The Story of Bessie Brooks: An Interracial Adoption in Arizona Territory

By Al Bates A chance encounter at a Fourth of July outing in 1869 led to the adoption of an orphan Indian child and, many years later, to one of Territorial Arizona’s most bitter estate settlements.  Feelings were so intense … Continue reading

The Courtship and Marriage of the Widow Leib

By Al Bates  Last week’s Days Past told the tangled story of Charles Leib, earlier an eastern politician and later an Army contract surgeon in early Arizona Territory.  This week we turn our attention to his widow and her future … Continue reading

Charles Leib: Eastern Politician, Territorial Contract Surgeon

By Al Bates When General James Carleton needed a medical officer to accompany the Fort Whipple founding party in late 1863 he selected a former Santa Fe newspaper owner and politician with somewhat dubious medical qualifications.  Although Charles Leib claimed … Continue reading

Prescott’s Granite Dells Resort: 19th Century Farm, 20th Century Summer Playground

By Debra Matthews “There she is, Miss America” is the line famously sung by Bert Parks that spawned many Americans to take a look at beautiful bathing beauties.  However, long before the televised Miss America pageants, there were bathing beauty … Continue reading

Sam “Charmingdale” Rogers: A Man Who Was Renamed for the Community he Founded

By Jay Eby Recently, Days Past brought you the story of Sam Curtis Rogers and his underfunded attempt to provide a school system for Prescott in the late 1860s.  This experience ended when he moved his family to a farm … Continue reading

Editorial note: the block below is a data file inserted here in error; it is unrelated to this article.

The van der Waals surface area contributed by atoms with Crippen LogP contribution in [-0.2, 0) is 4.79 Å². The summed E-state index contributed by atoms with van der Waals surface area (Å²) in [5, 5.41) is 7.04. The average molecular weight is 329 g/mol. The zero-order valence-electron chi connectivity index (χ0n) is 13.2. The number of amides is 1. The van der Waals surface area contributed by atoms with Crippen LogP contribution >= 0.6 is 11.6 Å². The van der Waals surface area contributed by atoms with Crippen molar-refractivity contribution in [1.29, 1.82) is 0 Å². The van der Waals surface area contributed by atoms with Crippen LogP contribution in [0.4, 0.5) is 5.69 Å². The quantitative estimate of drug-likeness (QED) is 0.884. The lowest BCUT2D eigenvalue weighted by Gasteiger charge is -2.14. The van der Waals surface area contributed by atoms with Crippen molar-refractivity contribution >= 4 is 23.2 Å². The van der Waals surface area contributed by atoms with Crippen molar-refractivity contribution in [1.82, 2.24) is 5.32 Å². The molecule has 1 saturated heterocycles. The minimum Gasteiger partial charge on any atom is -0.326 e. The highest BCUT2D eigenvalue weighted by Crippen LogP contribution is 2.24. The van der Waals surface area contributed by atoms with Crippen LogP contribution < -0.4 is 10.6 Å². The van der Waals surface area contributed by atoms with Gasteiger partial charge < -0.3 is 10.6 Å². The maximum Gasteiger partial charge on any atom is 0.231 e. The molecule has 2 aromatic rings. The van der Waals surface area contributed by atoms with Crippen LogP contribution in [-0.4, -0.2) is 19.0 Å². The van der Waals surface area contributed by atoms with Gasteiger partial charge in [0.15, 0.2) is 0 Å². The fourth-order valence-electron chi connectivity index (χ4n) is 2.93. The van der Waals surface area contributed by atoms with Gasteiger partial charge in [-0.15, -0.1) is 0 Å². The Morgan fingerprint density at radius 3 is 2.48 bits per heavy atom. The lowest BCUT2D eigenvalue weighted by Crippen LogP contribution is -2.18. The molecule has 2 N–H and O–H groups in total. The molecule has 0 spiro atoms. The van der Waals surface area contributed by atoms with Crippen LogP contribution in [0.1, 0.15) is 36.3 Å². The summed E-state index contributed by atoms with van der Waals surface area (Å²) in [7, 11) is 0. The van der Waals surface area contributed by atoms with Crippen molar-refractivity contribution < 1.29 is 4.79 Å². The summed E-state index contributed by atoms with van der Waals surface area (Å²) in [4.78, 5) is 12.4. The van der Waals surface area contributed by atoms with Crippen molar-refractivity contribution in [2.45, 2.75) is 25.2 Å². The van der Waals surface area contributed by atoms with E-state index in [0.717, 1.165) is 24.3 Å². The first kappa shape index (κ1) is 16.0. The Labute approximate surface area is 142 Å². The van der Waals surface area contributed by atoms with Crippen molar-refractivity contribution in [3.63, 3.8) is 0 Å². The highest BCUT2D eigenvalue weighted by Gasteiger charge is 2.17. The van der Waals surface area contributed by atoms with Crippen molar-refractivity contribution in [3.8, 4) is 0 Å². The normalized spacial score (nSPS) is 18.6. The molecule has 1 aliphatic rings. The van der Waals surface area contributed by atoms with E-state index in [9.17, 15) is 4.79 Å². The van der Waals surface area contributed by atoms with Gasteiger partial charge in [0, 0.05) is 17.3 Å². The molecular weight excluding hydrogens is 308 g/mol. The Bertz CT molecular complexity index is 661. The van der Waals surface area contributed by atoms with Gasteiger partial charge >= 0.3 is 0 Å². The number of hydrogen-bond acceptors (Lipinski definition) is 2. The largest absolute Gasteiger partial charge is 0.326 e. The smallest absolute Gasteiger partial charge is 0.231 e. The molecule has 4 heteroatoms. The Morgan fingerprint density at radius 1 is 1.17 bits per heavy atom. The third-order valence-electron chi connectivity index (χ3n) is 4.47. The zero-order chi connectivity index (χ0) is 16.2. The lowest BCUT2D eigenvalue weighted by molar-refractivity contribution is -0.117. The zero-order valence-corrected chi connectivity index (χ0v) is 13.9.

Legends & Lies: The Real Doc Holliday Versus Hollywood’s Vision

By Victoria Wilcox Prescott is famous for the Wild West exploits of some of its former citizens—including stories of dangerous dentist John Henry “Doc” Holliday, who paused here before moving on to the silver mining camp of Tombstone.  But one … Continue reading

When Arizona Went Progressive: The Career and Views of Governor George W. P. Hunt

By David R. Berman Arizona has had its share of colorful politicians but none more so than Democrat George W. P. Hunt, our state’s first governor, who voters elected to that office seven times.  He was deeply involved in most … Continue reading

George Phippen – Prescott’s Premier Multi-Media Western Artist

By Edd Kellerman  This year marks the 100th birth anniversary of local artist, and first president of the Cowboy Artists of America, George Phippen.  In celebration of the event, the Phippen Museum is presenting a special exhibition of his work.  … Continue reading

The Rise of Indian-art Markets and Their Role in Preserving Native American Culture

By Sandra Lynch  Once the Indian wars of the 19th century were over and the remaining tribes were contained on reservations, our country suddenly became nostalgic about the loss of the “noble savage.”  As one result, American Indian-art markets entered … Continue reading

Seeking Stability in the Pioneer Schools of Prescott: S.C. Roberts Builds a Schoolhouse

By Ray Carlson Between 1864 and 1869, the Arizona Miner, Prescott’s newspaper, described efforts by eight individuals to open a school in a private home or commercial building.  Each relied on fees paid by families, but none survived more than … Continue reading